On the flip-side, when we see a photo of something perfectly frozen in mid-motion, our first reaction is often momentary confusion. If you see a picture of a person jumping, and both feet are caught off the ground, it often causes a double-take moment where you have to engage your brain to decipher what you see. How is that person frozen in mid-air? Why does their hair seem to defy gravity? Similarly, when we see super-slo-mo video depiction of fast movement, we suddenly see details we never imagined were happening – it seems unreal, but because we’re seeing the full movement we don’t questions whether it’s real. It’s just an undeniably weird thing to see. The Discovery Channel has a fascinating series on movement called Time Warp.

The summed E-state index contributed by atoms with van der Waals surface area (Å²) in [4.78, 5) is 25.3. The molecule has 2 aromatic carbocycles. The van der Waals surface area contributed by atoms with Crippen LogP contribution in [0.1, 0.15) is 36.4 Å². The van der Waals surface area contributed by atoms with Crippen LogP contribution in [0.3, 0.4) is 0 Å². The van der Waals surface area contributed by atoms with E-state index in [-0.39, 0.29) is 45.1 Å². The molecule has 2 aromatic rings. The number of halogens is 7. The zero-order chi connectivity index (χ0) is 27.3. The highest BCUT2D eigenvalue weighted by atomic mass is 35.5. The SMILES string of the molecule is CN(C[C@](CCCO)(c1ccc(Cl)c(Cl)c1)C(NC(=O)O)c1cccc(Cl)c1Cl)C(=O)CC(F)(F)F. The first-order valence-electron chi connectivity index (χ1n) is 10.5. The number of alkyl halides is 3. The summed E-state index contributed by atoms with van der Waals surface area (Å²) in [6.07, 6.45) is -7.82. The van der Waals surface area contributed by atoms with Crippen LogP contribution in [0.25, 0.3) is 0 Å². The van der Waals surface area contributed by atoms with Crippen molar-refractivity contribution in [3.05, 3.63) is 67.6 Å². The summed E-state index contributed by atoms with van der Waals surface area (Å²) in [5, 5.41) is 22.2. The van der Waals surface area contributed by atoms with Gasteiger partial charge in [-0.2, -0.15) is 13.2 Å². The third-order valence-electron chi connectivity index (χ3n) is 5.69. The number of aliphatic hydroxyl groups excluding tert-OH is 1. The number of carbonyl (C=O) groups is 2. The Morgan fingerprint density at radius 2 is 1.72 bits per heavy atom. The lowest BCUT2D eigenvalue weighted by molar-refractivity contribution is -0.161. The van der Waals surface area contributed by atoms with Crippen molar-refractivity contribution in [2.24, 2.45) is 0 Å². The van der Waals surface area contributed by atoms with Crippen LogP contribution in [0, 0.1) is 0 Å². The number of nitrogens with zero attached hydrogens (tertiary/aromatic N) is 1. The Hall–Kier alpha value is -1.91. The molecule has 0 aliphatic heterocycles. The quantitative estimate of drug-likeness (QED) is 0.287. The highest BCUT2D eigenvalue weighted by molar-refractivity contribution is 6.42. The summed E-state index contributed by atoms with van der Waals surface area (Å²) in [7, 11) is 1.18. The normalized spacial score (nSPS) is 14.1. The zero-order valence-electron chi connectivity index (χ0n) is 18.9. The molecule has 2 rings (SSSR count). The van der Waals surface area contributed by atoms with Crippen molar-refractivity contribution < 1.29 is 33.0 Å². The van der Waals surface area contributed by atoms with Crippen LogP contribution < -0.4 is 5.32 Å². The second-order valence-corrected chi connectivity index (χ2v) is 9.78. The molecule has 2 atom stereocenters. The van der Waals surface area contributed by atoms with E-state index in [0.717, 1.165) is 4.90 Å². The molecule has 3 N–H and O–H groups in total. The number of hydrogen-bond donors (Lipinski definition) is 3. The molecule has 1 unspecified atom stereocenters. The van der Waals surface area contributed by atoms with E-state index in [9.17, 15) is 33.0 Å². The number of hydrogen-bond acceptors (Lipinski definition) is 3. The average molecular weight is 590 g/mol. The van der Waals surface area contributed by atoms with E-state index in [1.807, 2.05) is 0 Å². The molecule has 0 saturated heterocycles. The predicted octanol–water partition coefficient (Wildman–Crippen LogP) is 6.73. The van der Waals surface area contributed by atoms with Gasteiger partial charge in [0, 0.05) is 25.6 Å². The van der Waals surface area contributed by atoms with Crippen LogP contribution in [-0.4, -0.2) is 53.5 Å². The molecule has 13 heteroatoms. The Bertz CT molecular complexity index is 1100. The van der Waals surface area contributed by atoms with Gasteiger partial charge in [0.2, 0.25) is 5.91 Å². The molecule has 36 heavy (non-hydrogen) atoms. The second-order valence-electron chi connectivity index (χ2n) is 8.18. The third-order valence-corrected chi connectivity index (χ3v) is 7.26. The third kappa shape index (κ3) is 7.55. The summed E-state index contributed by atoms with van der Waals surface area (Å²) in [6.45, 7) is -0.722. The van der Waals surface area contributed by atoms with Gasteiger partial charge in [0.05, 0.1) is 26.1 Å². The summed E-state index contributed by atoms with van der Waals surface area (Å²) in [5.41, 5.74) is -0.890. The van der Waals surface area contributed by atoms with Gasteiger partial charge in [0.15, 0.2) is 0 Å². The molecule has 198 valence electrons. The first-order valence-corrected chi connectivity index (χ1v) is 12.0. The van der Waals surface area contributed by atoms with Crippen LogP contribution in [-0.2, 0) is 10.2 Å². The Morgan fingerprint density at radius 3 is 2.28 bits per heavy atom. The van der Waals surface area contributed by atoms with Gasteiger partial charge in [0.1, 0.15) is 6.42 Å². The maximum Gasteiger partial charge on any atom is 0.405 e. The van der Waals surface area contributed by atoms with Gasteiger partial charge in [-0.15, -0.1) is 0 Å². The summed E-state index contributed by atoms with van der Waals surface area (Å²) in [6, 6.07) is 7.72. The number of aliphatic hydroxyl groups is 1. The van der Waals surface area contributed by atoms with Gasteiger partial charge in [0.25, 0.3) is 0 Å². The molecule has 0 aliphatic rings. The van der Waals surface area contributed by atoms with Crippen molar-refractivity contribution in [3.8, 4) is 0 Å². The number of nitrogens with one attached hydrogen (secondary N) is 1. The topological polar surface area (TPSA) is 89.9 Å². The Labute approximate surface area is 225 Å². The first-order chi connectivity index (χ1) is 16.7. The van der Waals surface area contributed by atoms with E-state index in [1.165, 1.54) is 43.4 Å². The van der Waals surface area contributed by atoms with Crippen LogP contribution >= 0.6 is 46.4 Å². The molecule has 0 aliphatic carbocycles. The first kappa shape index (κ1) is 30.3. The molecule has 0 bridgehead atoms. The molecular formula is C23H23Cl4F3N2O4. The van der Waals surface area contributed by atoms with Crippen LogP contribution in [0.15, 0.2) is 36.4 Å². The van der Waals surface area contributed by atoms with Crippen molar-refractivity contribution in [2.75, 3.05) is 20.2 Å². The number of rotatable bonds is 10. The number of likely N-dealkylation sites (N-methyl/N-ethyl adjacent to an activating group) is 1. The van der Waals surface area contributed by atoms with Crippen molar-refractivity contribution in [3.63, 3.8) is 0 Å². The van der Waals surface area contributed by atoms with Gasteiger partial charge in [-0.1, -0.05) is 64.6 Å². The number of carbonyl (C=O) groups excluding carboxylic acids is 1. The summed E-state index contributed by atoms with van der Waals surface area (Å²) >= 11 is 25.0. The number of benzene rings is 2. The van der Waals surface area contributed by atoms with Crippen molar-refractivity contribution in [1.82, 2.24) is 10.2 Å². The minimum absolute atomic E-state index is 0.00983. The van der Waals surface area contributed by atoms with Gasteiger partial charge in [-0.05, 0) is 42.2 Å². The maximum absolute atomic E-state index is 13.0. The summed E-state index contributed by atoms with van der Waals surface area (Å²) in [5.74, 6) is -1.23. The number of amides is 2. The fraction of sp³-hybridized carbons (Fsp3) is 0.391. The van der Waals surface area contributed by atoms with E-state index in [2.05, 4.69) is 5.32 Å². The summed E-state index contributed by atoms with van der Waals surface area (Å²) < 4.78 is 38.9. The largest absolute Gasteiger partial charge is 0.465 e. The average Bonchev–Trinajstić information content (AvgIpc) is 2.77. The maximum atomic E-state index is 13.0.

A different take on movement comes from an arts collective in Los Angeles that goes by the name of Syyn Labs. They did brilliant work last year in creating a Rube Goldberg machine for the song This Too Shall Pass by Ok Go. The video has been a huge YouTube sensation, and really good fun.
There are my thoughts on movement and still photography for today. Now I’m going to take advantage of the beautiful day we’re experiencing and get myself in motion to go find some interesting movement to photograph.
I am one of those people who needs people. As a landscape/nature photographer, I often work alone. When I shoot portraits, I enjoy my time working with my subject, their friends, and families. But then after a shoot, I often spend far too much time alone again working at my computer.